Transforming linear and enhancing its digital operations, Euronews boss Michael Peters is looking to reach audiences beyond Europe.

Michael Peters, Euronews CEO ( (c) Web Summit)

Euronews chief executive Michael Peters

Source: Web Summit

As the gatekeeper of Euronews, Michael Peters - chief executive of the Euronews Group - works to ensure all aspects of the pay-television news networked is linked to the governance and values the organisation was founded on.

“Empowering people, independence, impartiality, our European DNA and our promise to welcome all views and all voices,” is Peters’ core focus. However, with the technological changes diversifying content distribution, the shifting political climate and audience distribution and acquisition is a driver for content owners. Peters tells IBC365: “There is no typical working day in the life of a CEO.”

Joining Euronews in 1998 as finance manager he was quickly promoted up the ranks. At aged 33 and seven years after joining the company he was appointed managing director of the executive board of Euronews.

Today as CEO of a company where he has worked for the past eight years, and chair of the board of executives, he works collectively to decide on the vision and strategy for the Group.

Focussing on the future
Just over two years ago Euronews underwent a “radical transformation” where it went from a post-production media outlet with every language edition broadcasting the same pictures with the only change to the language commentary.

Peters explains the changes: “Today, we have developed 12 distinct language editions, with some content shared between them when our editors deem that it is of relevance to all our audiences, alongside bespoke content for each edition that is relevant to local audiences.”

Euronews’ most distributed edition globally is its English language version. In 2018 it harnessed this to roll out 17 hours of live anchored shows every weekday.

The aim is to unite bureaus and correspondents across the world, where Euronews journalists create engaging, real-time and original news content for viewers using the latest smartphone technology.

“Since 2018, a social media newsroom #TheCube is fully integrated in all of the anchored shows. #TheCube specialises in finding, fact-checking and, if needed, debunking the biggest stories in real-time,“ Peters explains, “We have also initiated anchored evening bulletins on our French, German, Italian, Portuguese and Spanish language editions.”

Driving digital
Euronews has a strong online presence through its main website as well as its social media channels, but the ambitious Peters explains it wants to “go further and create more and more bespoke digital content.”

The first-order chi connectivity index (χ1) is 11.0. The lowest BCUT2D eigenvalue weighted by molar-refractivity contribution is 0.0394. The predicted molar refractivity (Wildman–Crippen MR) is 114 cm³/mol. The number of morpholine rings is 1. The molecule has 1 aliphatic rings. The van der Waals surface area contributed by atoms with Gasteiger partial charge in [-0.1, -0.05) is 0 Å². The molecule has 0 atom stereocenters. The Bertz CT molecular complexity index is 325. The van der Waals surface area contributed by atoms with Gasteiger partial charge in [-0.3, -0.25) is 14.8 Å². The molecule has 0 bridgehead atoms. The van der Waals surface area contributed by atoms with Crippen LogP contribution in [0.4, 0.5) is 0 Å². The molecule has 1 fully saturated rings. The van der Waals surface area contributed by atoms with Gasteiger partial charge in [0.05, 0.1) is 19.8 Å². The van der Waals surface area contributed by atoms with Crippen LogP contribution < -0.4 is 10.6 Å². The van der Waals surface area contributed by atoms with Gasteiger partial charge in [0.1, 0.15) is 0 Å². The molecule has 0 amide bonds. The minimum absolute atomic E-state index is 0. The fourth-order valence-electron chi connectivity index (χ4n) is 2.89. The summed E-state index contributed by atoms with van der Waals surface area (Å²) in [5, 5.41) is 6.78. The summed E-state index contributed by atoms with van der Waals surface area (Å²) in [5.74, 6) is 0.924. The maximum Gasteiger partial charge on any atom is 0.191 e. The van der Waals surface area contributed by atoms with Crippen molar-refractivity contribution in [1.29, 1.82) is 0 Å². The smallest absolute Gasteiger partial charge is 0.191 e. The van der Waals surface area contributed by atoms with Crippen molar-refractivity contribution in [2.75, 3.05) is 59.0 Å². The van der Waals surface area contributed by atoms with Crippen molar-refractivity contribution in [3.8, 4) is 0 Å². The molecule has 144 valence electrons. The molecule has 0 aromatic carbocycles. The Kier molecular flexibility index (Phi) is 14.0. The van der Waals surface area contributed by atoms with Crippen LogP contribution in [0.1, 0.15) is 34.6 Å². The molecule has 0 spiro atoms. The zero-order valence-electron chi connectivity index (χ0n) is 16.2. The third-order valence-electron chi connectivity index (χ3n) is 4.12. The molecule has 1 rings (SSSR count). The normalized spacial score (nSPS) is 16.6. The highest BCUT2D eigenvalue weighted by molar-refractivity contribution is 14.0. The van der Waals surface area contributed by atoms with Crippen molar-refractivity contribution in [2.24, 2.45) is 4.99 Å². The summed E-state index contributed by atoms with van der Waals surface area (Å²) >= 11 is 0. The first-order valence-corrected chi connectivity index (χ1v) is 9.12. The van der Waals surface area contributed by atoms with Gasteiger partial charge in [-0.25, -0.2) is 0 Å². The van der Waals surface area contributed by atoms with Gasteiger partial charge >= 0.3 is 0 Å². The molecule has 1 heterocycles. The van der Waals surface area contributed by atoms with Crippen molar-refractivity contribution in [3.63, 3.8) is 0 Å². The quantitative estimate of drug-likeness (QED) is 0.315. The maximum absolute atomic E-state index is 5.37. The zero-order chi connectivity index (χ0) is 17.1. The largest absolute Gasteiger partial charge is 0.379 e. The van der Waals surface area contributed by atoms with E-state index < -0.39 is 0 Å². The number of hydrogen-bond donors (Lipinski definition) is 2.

Euronews Living 2 PNG

Euronews Living

“Having transformed our linear offer – and considerably increased our audiences and ad revenue in doing so - we are now focusing on enhancing our digital offer,” he adds.

Last year, the firm launched Euronews Living, which is a digital platform dedicated to a sustainable lifestyle, conscious design and ethical consumption.

He adds: “We also have other digital formats in the pipeline to be produced by our teams in Brussels and Lyon.”

A nod to digital and the success it can bring for news dissemination, Peters acknowledges the power of OTT, saying: “OTT is already working for Euronews.

“This technology has disrupted all the usages in the media consumption, no matter the age or typology of the viewers. Our goal, as a leading European news provider, is to be able to keep on interacting in the most accurate and regular way possible with our audience. And using OTT is leading us there: reaching new types of audiences, through new supports and technologies, even sometimes with new and adapted formats but still addressing them with quality news content.

“We have an extensive catalogue of nonlinear content from news bulletin to magazines or digital formats which allows us to meet OTT viewer’s needs.”

Expanding its audience reach beyond Europe is a new focus to “reach news areas of the world, be it with Euronews content or by licencing our brand and creating franchises.”

Based on what Peters describes as a “unique” business model, he says: “We are the only international and independent European news channel, which reaches audiences in 12 languages with a de facto monopoly.

“This doesn’t mean that we should rest on our laurels because we are particularly interested in reaching younger audiences.”

It was the main reason behind the launch of Euronews Living, as well as reviewing its digital strategy as a primary influencer of the Groups short-and medium-term strategy.